When I was travelling around India I stopped in to have a look at Goa, which is in the south and is famed for its beaches and relaxed lifestyle. Personally I’m not sure it’s possible to have a truly relaxing holiday anywhere in India unless you’re locked in some kind of tourist compound, because travelling in that country inevitably involves sizeable amounts of hassle, frustration and discomfort. (Can I just add, India also gives the traveller moments of vivid beauty, spirituality, and kindness in equal proportion. But the constant rollercoaster between crap and wonderful is not relaxing!).
Anyway, I started at a really touristy beach and ended up working my way North to what was traditionally a lovely little fishing village called Arambol, where the tourist industry was rapidly replacing fishing as the mainstay of the local economy. I stayed in homestay accommodation which was a few minutes’ walk to the ocean, and the smiling hostess plied me daily with delicious home-cooked meals. One morning I was walking along the clifftop through the palm trees and I saw all the men of the village gathered together on the beach below. I made my way down to the sand and saw that they were all pulling in a fishing net, hauling in time together to bring their catch in through the waves. Some men had a coordinating role, directing the others when and how hard to pull, but no one seemed to be in charge, or be ‘the boss’. The men were smiling and laughing as they worked against the force of the ocean. When they were finished a huge pile of silvery fish lay in piles on the net on the sand, which the men divided amongst themselves. It was perhaps the most visual embodiment of community that I have ever seen, and I had to travel halfway round the world to find it.
I stayed a few days in Arambol, but I soon wanted to leave. Being there just made me feel too damn sad. You see, I could literally watch the approach of ‘civilisation’ racing up the Goan coast, village by village, with its associated wave of Western tourists, Coke, television, money, and ultimately, the loss of the very thing that made this little village so precious and beautiful.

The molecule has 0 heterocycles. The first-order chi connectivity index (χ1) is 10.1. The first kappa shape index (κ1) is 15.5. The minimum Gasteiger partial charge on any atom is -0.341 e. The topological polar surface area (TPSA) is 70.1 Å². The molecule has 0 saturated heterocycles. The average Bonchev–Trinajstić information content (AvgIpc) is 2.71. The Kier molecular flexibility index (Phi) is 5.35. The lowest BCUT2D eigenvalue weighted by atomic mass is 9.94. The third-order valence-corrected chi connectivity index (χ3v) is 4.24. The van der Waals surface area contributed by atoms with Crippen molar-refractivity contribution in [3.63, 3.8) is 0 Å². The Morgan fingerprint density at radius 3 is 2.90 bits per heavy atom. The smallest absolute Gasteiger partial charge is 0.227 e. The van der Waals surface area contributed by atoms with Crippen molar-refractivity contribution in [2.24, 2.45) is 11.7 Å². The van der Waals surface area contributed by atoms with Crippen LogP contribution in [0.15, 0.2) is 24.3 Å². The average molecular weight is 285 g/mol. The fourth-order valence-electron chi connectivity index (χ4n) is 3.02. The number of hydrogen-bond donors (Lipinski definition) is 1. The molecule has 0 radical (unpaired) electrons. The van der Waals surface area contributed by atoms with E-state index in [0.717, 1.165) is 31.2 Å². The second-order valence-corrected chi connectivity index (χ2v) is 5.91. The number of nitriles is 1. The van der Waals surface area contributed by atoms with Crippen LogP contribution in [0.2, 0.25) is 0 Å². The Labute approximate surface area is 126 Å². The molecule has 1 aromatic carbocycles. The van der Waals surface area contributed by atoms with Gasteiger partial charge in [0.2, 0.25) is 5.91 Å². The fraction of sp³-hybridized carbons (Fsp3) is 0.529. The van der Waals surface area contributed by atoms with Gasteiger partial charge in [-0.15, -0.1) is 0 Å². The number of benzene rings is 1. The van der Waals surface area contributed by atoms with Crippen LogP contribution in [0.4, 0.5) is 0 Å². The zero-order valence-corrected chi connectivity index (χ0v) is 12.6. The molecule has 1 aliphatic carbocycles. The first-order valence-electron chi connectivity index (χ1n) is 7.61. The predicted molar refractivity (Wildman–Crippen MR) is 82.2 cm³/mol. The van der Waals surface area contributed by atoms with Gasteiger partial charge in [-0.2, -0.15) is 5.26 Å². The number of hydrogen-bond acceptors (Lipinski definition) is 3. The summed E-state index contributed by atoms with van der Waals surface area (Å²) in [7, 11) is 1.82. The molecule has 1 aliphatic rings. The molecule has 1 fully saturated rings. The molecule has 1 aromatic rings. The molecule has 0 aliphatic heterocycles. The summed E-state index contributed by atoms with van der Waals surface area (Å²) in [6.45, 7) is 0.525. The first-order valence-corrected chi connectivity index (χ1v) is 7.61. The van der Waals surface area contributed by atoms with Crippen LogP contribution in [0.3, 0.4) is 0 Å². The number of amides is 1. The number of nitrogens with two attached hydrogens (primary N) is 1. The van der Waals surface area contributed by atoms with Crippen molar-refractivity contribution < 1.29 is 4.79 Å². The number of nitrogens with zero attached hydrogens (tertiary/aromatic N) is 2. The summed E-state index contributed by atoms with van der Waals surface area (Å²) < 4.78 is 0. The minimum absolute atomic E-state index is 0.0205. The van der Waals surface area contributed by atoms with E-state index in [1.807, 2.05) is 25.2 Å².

People are attracted to places that have charm, innocence, nature, community, creativity, spirit. This is the kind of environment where humans feel the happiest, where people look out for each other and care for the environment, and where the focus is on community and cooperation rather than rampant greed and competition. But it’s like the goose that killed the golden egg, isn’t it. Whether it’s the tourist industry encroaching on an untouched fishing village like Arambol in India, or the new mining rich taking over my little hometown of Fremantle, Western Australia, every time money and greed move into a place the very magic that attracted everyone in the first place dies.
I’m used to seeing this process in Asia, where I’ve travelled a lot. I’m not used to seeing it happen to the place where I grew up. Do you think we’ll ever get it? Do you think we’ll ever make the connection between the way we treat charming indigenous communities and beautiful environments, and our subsequent destruction of them? I wonder where it ends. Whether we’ll finally understand that, if we like to be in places full of community spirit and respect for nature, we need to create them ourselves, right where we are. If we like community, we need to start being nicer to each other, instead of making life into one big competition. If we like the simple life we need to stop buying so much crap and start enjoying the things we do have more. If we like to relax, we need to stop working all hours of the day and make time for the things we really enjoy.
Seriously, when did western society get its values so far out of whack?